Consequently, Sci Fi can rise to status of parable in that it can provide contemplation on how to live one’s life. It ties in the ramifications associated with the decisions being pursued within the story by illuminating the moral and ethical considerations, as well as practical outcomes. In this way, Sci Fi becomes a forecasting instrument... a predictor of the near-future based upon current events… and a “moral compass” that allows for self-reflection and soul searching. Herein lays the value of the medium. It becomes a measuring rod whereby we gain perspective on our humanity. It becomes a lightning rod that conducts the power of universe and infuses us with renewed sense of wonder in experiencing universe.
Prophets of the Genre
The first prophet of Science Fiction has to be Philip K. Dick (12/16/28 to 3/2/82) whose published work during his lifetime was almost exclusively written in the Sci Fi genre. The predominant theme of Dick’s work is spirituality, as explored through several religions and philosophies, including Christianity, Taoism, Gnosticism and even Jungian psychoanalysis. Dick explored sociological, political and metaphysical themes in novels dominated by monopolistic corporations, authoritarian governments, and altered states. In his later works, Dick's thematic focus revolved around his personal interest in metaphysics and theology.
This focus culminated in his masterpiece VALIS trilogy. The title is an acronym for Vast Active Living Intelligence System, Dick's contemporary gnostic vision of God as information. In the first book of the trilogy, also titled VALIS, the metaphor for God takes the form of an intelligent satellite originating from the star Sirius in the Canis Major constellation, in orbit around our planet and in communication with the hero of the story, Horselover Fat. Blurring the distinction between fact and fiction, Dick himself recieves information from VALIS, which he chronicled in a gnostic journal he titled Exegesis.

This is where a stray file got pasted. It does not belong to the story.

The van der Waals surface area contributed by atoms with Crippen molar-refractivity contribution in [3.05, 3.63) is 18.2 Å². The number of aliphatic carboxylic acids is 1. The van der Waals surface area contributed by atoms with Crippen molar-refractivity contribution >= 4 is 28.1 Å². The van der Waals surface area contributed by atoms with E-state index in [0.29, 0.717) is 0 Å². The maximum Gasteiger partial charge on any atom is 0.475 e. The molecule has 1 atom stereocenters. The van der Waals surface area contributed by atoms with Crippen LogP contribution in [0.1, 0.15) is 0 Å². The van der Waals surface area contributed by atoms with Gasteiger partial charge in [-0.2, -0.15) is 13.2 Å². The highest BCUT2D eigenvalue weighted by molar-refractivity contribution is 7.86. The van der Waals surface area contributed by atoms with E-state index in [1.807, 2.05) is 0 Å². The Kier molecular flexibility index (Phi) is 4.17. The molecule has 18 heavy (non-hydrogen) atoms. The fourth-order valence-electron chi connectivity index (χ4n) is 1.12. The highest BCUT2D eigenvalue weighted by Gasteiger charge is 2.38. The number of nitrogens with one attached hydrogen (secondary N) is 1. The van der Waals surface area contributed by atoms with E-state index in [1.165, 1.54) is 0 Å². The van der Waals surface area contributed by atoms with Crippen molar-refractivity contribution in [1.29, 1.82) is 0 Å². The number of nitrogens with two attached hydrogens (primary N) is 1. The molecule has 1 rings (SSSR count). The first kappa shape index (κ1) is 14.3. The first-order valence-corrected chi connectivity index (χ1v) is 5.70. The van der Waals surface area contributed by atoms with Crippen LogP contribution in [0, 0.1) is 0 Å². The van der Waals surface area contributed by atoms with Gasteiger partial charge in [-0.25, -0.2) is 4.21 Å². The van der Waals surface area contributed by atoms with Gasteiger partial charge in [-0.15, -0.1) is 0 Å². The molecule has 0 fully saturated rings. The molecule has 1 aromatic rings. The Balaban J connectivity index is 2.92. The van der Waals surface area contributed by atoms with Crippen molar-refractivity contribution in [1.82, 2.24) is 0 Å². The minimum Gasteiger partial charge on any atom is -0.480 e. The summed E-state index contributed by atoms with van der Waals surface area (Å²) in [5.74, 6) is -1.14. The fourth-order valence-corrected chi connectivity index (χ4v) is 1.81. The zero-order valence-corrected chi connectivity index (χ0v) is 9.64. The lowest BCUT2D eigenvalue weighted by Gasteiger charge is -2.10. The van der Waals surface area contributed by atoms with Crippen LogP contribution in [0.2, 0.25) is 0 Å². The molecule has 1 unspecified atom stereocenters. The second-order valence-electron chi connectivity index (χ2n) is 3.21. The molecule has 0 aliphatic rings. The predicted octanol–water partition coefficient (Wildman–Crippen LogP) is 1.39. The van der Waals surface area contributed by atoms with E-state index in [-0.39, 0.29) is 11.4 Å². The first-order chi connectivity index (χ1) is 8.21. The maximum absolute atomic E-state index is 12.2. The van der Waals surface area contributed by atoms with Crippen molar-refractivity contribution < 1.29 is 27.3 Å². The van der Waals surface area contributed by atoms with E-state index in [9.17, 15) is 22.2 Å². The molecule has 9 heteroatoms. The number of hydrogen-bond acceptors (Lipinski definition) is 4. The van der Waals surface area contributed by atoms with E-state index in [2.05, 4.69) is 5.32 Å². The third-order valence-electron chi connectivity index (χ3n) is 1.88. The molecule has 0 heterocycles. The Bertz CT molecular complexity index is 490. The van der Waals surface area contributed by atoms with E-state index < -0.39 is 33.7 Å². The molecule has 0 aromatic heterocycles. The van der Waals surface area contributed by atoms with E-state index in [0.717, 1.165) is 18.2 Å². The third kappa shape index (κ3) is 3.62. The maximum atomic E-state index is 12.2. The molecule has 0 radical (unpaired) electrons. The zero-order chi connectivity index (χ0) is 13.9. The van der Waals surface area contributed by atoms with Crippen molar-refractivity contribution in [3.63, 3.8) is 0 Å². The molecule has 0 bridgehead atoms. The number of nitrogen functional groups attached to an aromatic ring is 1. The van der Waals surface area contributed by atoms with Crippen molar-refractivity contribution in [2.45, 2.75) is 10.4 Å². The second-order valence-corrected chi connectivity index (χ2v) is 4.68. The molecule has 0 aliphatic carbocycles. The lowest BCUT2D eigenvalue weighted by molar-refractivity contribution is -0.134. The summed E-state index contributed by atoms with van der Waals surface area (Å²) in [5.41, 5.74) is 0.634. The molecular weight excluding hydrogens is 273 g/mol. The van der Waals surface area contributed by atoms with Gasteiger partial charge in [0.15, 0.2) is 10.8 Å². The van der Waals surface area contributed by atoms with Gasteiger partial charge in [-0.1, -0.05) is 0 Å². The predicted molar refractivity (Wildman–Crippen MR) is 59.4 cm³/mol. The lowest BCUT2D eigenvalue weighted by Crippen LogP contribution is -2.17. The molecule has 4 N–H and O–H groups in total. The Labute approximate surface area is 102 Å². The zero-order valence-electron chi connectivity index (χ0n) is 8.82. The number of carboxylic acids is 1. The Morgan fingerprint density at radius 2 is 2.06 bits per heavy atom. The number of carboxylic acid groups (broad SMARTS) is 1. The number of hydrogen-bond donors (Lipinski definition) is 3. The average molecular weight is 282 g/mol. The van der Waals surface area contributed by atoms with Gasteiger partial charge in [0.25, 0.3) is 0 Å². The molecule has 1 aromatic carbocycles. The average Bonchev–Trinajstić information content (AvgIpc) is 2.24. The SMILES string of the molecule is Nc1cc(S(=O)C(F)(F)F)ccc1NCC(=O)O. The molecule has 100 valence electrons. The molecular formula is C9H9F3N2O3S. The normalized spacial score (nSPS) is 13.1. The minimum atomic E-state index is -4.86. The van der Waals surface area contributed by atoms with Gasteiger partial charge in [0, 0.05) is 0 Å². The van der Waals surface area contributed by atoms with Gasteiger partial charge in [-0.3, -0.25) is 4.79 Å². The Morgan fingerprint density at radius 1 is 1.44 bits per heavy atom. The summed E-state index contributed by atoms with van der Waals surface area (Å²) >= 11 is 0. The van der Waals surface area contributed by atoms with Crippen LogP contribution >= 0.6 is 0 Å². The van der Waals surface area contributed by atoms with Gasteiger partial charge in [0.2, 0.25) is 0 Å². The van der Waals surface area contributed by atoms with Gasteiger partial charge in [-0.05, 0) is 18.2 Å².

Another prophet of Sci Fi is Frank Herbert (10/8/20 to 2/11/86). Herbert used his science fiction novels to explore complex ideas involving philosophy, religion, psychology, politics and ecology. The underlying thrust of his work was a fascination with the question of human survival and evolution. Herbert has attracted a sometimes fanatical fan base. Indeed such was the devotion of some of his readers that Herbert’s writing and concepts rose to cult status, something Herbert was very uncomfortable with.
Herbert’s masterpiece of Sci Fi was the Dune series. Dune chonicles the life and times of young Paul Atreides, aka: Maud’Dib as he and his family accept control of the desert planet Arrakis, the only source of the prescient awarness inducing spice… melange, the most important and valuable substance in the universe. The story explores the complex and multilayered interactions of politics, religion, ecology, technology and human emotion, as factions of the Empire confront each other for control of Arrakis and its spice. The prophetic aspects of the series studies to destructive nature of fanaticism (jihad), and the adverse enviornmental impact of extractive economies (spice=oil). Herbert was one of the first authors of the genre to draw attention to enviornmental considerations.